GCP Installation

As discussed in Chapter 3, a theoretical minimum of three GCPs is necessary for adjusting an image to a reference coordinate system. In reality, more GCPs are necessary to cover an area with differing elevations well enough for georeferencing and to ensure that sufficient GCPs appear on each photograph (see Chapter 11.2). For more advanced photogrammetric analysis, a surplus of GCPs is advisable which can be used as check points and enable error assessment of digital elevation models (DEMs) derived from the images (Chandler, 1999). The points should be distributed evenly over the area so they represent the different terrain heights (Figs. 9-8 and 9-9A) and can be seen easily from above (i.e., not too close to trees, bushes, or walls so they are not concealed by shadows or objects tilted due to relief displacement). In order to avoid unnecessary work, it is also advisable to check during installation of the GCPs if they can be arranged so they are easily visible from one common vantage point for coordinate measurements (see below).

Especially when establishing permanent ground control for monitoring purposes, a detailed plan or sketch of the site and the control-point positions (Fig. 9-9B) is extremely valuable for avoiding GCP confusion during image processing and for re-discovering the points in the field in future missions. Although the images themselves would help to locate the GCPs, the first survey might not have covered the complete marked area and patterns on the ground might have changed, so additional information could be quite helpful, for example, "on highest point of small bump'' or "2 m south of dead pine tree.''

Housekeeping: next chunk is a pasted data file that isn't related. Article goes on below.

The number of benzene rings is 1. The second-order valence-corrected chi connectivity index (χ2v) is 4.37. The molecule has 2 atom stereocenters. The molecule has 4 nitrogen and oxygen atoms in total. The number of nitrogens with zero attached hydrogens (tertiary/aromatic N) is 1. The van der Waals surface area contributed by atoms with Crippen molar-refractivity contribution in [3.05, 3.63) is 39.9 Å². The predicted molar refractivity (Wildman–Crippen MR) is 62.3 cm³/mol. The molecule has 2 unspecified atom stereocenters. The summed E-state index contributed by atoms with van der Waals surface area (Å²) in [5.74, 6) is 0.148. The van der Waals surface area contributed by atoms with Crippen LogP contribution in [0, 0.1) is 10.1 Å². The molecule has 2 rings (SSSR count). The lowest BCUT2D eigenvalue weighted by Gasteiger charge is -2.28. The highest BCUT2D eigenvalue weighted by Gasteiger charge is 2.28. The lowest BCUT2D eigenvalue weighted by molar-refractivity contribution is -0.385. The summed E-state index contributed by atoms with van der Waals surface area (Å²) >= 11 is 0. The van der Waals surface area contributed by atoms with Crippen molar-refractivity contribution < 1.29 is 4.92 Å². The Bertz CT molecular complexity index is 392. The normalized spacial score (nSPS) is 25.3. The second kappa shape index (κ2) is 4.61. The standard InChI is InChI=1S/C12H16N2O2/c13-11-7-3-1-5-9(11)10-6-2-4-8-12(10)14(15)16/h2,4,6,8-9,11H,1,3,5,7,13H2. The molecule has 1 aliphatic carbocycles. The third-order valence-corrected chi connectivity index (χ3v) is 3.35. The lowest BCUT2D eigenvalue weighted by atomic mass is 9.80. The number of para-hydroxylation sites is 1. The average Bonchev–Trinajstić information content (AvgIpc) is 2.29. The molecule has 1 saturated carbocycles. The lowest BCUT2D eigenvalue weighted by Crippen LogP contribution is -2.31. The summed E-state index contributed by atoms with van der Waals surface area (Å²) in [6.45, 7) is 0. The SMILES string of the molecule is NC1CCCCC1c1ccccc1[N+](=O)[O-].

The position of the control point has to be fixed with some pinpoint object like a metal pole. Pieces of construction steel or water pipe are useful and cheap options and are easily available around the world from plumbing or hardware stores in the local industrial park. During the SFAP survey, the points have to be marked additionally with target signals for easy identification and accurate location in the image, preferably with eye-catching shapes and colors contrasting well with the natural background. If the ground cover is